What tools are available to manage Lower Anterior Resection Syndrome?

February 9 2022

To address the lack of a standardised approach for the management of LARS, a bowel management program, called BOREAL, was developed and evaluated in this study, aiming to highlight the acceptability, feasibility and effectiveness of timely assessment and treatment of LARS.

Infographic: Stepwise BOREAL bowel rehab program improved functional outcome in patients with low anterior resection syndrome

Lower anterior resection is a common after sphincter-preserving rectal cancer surgery and can contribute to long-term bowel dysfunction with a profound impact on patients' quality of life (QoL). Treatments consist of a combination of lifestyle, pharmacological and interventional strategies, with varying efficacy and are often implemented once symptoms appear.

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To address the lack of a standardised approach for the management of LARS, a bowel management program – BOREAL – was developed and evaluated in this study. It consists of a series of stepwise, evidence-based and practice-based measures aimed at improving LARS symptoms based on continuous postoperative assessment of LARS scores over a 12-month period. Treatments in the stepwise program were:

  • Anti-diarrheal drugs
  • Dietary advice
  • Bulking agents
  • Enemas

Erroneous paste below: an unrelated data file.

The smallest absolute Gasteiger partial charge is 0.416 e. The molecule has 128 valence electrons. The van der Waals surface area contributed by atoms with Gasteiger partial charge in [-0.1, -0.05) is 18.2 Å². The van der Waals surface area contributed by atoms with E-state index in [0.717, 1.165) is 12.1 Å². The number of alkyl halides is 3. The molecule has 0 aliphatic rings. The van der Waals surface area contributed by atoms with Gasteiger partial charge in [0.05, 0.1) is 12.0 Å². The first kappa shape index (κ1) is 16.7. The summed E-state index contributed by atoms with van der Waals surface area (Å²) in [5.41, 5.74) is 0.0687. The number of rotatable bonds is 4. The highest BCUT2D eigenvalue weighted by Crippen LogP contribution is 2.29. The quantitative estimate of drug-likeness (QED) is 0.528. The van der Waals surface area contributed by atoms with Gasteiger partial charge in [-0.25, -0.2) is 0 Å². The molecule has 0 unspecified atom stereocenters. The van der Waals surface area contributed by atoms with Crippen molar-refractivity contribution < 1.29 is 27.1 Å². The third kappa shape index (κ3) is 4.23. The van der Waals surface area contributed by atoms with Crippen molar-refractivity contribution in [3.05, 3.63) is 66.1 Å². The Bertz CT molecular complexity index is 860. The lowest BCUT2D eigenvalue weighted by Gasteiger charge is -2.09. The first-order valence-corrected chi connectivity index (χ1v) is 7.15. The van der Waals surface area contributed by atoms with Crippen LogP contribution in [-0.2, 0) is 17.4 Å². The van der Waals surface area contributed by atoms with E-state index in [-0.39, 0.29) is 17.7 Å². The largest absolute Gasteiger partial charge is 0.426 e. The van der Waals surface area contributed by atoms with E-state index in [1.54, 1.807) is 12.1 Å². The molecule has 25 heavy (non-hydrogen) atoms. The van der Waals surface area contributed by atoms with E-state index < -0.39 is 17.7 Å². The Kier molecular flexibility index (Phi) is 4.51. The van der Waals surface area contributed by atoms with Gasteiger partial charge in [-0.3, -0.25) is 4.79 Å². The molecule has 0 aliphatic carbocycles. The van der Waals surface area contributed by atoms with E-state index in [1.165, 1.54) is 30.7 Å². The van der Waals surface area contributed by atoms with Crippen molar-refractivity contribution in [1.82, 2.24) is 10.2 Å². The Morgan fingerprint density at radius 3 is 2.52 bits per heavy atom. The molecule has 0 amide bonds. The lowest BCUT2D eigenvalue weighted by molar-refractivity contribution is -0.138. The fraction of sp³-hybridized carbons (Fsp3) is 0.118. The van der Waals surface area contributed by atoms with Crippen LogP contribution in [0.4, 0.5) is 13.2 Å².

• Pelvic floor physiotherapy
  • Biofeedback
  • Transanal irrigation (TAI)
  • Sacral neuromodulation
  • Percutaneous endoscopic cecostomy
  • Antegrade enema and colostomy


Functional outcomes were assessed with the LARS score and Wexner faecal incontinence scores at 6 specific time points after surgery. Depending on the result of the scores, treatment was decided.

At the first assessment 30 days after surgery the functional outcome was:

  • LARS score - 14% minor LARS, 48% major LARS
  • Wexner faecal incontinence score - 59% scored higher than 4


After 12 months in the BOREAL program:

  • LARS score - 6% minor LARS, 12% major LARS
  • Wexner faecal incontinence score - 22% scored higher than 4

During the program, most of the patients did not have to progress from the first step and adherence to the program was good.

Functional outcomes improved and the median time to achieve good functional outcomes was reduced for patients that followed the program compared to patients not completing the program.

In conclusion, the BOREAL program provides a structured approach to patient assessment and treatment for LARS. Compliance with the program improved functional outcomes and a stepwise program is a feasible and effective way to detect and treat LARS.

Download your copy of the summary of Harji et al., Colorectal Disease. 2021

Topics: Bowel management, Low Anterior Resection Syndrome (LARS)